A guest post by Sadye Teiser, Editorial Director of The Masters Review
When it is done right, a story told in the first-person plural can hold incredible power. In this craft essay, we take a look at successful uses of this point of view and some of its common pitfalls.
“If the first-person plural tries to be too sweeping, if it does not acknowledge its own subtleties, it can miss the mark.”
Here at The Masters Review, we often see trends among submissions. During any given reading period, patterns emerge: sometimes, there are a remarkable number of stories with surreal elements; lately, we’ve been seeing a lot of pieces about drones; for one anthology, we received an uncanny number of stories that involved fish hooks. One of the most interesting trends to identify, however, is the popularity of specific points of view. For a while, we received an enormous amount of stories told in the second person (and we still get a bunch of these). But what we have been noticing a lot of lately (and loving) is fiction told in the first-person plural. Authors are embracing the collective voice—“us” and “we”—to tell tales about group experience.
A guest post by Debra Eckerling
Most writers would agree: it’s a lonely profession. If you’re lucky, you get to spend lots of time behind the computer writing articles, prose, books, screenplays, etc. The drawback: you spend lots of time behind the computer.
It’s essential for writers to connect with others for various reasons.
Building a network gets you:
- Leads for representation, submissions, and assignments. I have been writing for years and have only gotten two gigs from blind queries; the rest have been from referrals.
- An audience, which only continues to increase in importance in this digital and social media age.
- A support system for the ups and downs of the journey.
Therefore, you need to actually make an effort to meet, connect, and develop relationships with other writers.
Dan Burgess, editor-in-chief of literary magazine Firewords, shares an editor’s perspective on the loathed but unavoidable reality of rejection letters.
At a recent book fair, we were talking to several writers about their experiences of submitting to literary journals. It was surprising to hear that they had all given up trying after receiving rejections.
We were aghast and quickly reassured them that they shouldn’t take rejections personally. We know (first hand!) that rejections are hard to take, which is why we try to give personal feedback to every single submission we receive, even though it makes our job infinitely harder (we’ll go into our reasons for giving feedback in a later blog).
In this guest post Eva Langston from Carve Magazine shares ten of the most common mistakes writers make when submitting their work.
1. Not reading literary magazines
This seems obvious, but if you want to get published in a journal, it’s helpful to read the types of pieces they publish. Most literary magazines suggest you read a few back issues first to get a sense of their aesthetic. In an ideal world, you should do this, but chances are you don’t have time to read multiple back issues of every single journal you’re going to submit to. Instead, make it your goal to simply read more literary magazines than you currently do. Subscribe to a few each year. Get your friends to subscribe to different publications and then trade. And of course, take advantage of free online journals, such as Carve. Read a story whenever you have a spare moment, even if it’s on your phone while waiting in line at the grocery store.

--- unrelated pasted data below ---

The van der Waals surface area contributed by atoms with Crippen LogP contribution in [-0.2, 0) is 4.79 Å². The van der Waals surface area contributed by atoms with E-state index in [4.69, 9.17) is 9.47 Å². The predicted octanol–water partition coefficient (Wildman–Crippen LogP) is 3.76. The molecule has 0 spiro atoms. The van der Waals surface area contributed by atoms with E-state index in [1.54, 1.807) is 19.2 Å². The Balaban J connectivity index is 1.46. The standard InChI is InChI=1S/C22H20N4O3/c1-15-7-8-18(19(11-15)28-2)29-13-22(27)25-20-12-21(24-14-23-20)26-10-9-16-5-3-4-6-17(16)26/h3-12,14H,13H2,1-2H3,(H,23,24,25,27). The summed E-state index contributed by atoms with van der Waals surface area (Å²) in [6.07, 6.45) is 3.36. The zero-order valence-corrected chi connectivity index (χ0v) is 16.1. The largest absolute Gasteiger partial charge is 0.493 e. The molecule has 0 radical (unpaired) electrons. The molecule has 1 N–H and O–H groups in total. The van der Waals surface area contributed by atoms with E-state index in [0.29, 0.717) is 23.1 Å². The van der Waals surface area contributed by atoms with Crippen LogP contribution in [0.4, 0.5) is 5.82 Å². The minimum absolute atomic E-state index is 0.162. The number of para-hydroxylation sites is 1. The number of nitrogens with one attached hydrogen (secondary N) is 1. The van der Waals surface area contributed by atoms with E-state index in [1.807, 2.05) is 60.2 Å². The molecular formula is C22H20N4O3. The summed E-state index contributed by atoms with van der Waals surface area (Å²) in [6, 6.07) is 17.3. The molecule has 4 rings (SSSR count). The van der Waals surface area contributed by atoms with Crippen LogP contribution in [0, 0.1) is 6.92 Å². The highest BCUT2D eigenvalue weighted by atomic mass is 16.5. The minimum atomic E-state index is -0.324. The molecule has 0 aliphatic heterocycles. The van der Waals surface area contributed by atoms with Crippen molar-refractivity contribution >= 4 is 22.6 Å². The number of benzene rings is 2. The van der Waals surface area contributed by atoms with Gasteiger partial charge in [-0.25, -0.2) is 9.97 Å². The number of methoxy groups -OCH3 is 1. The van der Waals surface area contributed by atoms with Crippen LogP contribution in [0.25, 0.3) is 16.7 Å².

2. Not submitting your best work
Instead of finishing a story and submitting it immediately, let your piece rest for a few months then go back and revise. Workshop it, or let a trusted writer friend read it and give feedback. Print it out and triple-check for grammatical and spelling errors. Read your piece out loud at least once. Only submit when you think the piece is the best it can possibly be.
3. Not following guidelines
Double check all guidelines before submitting to a magazine. Is there a word count requirement? Should your name be removed from the piece? Should your document be in Word, PDF, or rich text format? If it’s an email submission, do they want the document attached, or pasted into the body of the email? Do they accept simultaneous submissions? Don’t risk getting your piece being tossed out because you didn’t follow the rules.
A guest post by Rowena Wiseman
The problem with being a writer is the act of writing is boring. Look here I am at my laptop, writing. Oh again, I’m at my laptop, writing. I’m drinking a long black coffee out of an aqua blue cup. I’m typing on my laptop. I’ve had three coffees already today, so I’m drinking a black tea. I’m at a cafe. Writing. Fingers, keys, laptop. I’ve got crumbs on my keyboard. The act of writing is repetitive and not very Instagram-worthy.
So when I came across #bookstagram I was like, finally, this is something I can contribute to! Type #bookstagram or #bookphoto or #bookphotography into Instagram and drool at some of the great photos #booklovers have been taking!
Instagram is a great way to connect with other #booklovers. People are like happy on Instagram – so if you want to feel some love, it’s the place to be! The use of hasthtags also mean that your posts have a wider reach and a longer life-span than they do on other social media sites. Hashtag a book #ItaloCalvino and it’s likely another Calvino lover will discover it two months down the track! That’s the beauty of Instagram.